This talk examines the phenomenological features of voice-hearing in different settings—religious and secular, modern and medieval. I draw from hundreds and hundreds of interviews with people who do, and do not, meet criteria for serious psychotic disorder and who have experiences of hearing voices. On that basis I ask, what kinds of inferences might an anthropologist draw about the possible phenomenology of the events being reported? We will never know what "really" happened to (for example) the early Christians. But as a phenomenologically oriented anthropologist, I can report on specific patterns that seem to be represented again and again in a variety of social settings.
An additional talk will be hosted by the Department of Cultural Anthropology earlier the same day.
“Local ‘theory’ of mind and why it matters”
1:30 – 3pm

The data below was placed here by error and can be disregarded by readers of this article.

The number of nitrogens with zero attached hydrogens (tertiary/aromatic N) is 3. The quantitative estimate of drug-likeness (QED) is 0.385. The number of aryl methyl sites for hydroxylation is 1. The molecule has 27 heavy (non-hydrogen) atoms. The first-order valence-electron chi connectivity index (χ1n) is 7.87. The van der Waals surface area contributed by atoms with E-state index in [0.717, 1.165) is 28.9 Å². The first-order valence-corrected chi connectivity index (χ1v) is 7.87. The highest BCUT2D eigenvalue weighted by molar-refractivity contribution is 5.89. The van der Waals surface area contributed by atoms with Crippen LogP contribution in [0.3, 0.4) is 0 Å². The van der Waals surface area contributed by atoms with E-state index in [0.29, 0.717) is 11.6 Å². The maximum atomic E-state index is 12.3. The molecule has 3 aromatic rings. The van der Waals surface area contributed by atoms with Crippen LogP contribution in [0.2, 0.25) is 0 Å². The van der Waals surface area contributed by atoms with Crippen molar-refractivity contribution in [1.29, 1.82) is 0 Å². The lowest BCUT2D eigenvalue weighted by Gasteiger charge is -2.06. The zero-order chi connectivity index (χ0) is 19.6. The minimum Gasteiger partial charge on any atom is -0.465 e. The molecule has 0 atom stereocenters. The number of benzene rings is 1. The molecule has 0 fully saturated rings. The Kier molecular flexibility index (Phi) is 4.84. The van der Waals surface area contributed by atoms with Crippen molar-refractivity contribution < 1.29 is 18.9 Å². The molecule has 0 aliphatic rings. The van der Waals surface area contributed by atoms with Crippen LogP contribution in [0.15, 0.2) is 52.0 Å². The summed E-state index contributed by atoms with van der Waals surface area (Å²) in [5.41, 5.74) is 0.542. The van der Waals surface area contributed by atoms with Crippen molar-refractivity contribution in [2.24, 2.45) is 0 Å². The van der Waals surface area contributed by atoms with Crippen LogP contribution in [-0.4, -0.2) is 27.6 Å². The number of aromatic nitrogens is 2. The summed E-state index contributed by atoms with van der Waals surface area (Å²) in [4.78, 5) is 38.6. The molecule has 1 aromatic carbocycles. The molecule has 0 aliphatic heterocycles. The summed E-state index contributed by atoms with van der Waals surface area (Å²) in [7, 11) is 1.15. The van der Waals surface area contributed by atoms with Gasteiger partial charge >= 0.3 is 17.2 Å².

This talk makes the argument that the way we think about our minds matters, and may shape our mental events. It makes the case that people find evidence of God’s presence in mental events; that different practices of attending to mental events have identifiable consequences; and that different cultures and different theologies emphasize mind and mental process in distinctive ways. The talk then goes on to present evidence that this has consequences for the way charismatic Christians experience God and the way persons who meet criteria for schizophrenia experience psychosis in the US, Accra and Chennai. The data suggest that one consequence of the different ways of representing mind and mental experience is that Americans have a harsher experience of psychosis, and less spiritual experience.